The request to disable or restrict access to the corporate directory is actually quite reasonable and not uncommon. One common scenario is that the customer wants to restrict access to an internal/corporate directory from a common area phone. This request can be simply hide the Corporate Directory, hide the Personal Directory, or disable the button entirely. In pre-CUCM7x systems you can’t accomodate all of these requests but in CUCM7x you have much more flexibility. We’ll talk about the general process flow first and then discuss the pre- and post-CUCM7x options.
What is the corporate directory?
The Corporate Directory is a Cisco feature that allows users to search a repository of names and phone numbers. By default it is an application that runs on the CUCM cluster which uses data stored in the “enduser” table. You can check out the data in your “enduser” table by issuing the following query via AXL/SOAP or at the command shell:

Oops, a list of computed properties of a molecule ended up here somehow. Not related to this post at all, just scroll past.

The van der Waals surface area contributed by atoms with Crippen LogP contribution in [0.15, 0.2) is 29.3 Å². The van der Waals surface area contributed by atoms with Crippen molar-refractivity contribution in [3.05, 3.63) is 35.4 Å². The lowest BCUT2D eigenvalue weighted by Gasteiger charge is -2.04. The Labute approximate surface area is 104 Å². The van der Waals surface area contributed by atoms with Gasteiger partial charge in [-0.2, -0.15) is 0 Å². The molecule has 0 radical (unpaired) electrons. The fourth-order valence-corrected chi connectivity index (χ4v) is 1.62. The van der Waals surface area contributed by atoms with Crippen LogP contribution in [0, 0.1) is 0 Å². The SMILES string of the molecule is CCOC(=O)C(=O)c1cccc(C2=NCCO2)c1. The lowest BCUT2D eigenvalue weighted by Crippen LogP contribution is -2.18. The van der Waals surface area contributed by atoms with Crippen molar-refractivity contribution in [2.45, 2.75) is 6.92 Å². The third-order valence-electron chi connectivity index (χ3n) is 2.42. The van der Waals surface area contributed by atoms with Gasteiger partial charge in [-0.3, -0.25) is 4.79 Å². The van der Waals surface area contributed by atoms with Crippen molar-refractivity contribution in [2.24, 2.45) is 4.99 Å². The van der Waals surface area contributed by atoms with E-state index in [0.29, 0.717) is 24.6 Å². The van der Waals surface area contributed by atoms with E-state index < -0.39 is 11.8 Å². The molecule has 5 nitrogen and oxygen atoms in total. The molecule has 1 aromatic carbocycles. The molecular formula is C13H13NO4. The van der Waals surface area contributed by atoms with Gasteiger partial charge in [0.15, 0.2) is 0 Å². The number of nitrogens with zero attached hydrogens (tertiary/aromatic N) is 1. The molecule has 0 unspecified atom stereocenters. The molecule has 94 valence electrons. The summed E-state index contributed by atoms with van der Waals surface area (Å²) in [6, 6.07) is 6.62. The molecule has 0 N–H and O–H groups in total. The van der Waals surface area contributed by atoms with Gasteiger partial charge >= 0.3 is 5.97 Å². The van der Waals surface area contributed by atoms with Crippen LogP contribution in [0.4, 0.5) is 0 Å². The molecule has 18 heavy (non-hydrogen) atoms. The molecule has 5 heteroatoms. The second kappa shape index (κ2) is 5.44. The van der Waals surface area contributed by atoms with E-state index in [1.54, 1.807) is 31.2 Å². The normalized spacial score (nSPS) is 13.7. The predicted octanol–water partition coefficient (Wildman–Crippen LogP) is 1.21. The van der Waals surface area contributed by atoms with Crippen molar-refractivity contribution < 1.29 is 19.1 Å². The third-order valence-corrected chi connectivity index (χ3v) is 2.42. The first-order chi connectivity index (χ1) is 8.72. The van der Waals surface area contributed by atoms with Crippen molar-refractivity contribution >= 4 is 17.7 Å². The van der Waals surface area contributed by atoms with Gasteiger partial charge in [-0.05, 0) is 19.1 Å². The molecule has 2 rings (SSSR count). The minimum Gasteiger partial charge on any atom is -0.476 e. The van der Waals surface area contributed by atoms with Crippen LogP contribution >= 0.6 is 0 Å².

admin:run sql select firstname,lastname,telephonenumber from enduser
firstname lastname telephonenumber
========= =================== ===============
**TELEPHONENUMBER** David Hailey 1203123 Bill Bell 1203456 Andre Wright 1203789
Data displayed in the default Corporate Directory application uses the “enduser” database table even when you have DirSync enabled. Data is replicated from your corporate LDAP to the “enduser” table.
How does the phone access the corporate directory?
When a user selects the directories button on the Cisco IP phone it is actually using a URL provided by the CUCM configuration to pull an XML document from a designated location. By default this is an application hosted on one of the CUCM cluster nodes. However, this is not required. You can write your own Corporate Directory application. As long as the application can provide a properly formatted XML document to the IP phone, you are in business.
How does one disable the corporate directory in pre-CUCM7x versions?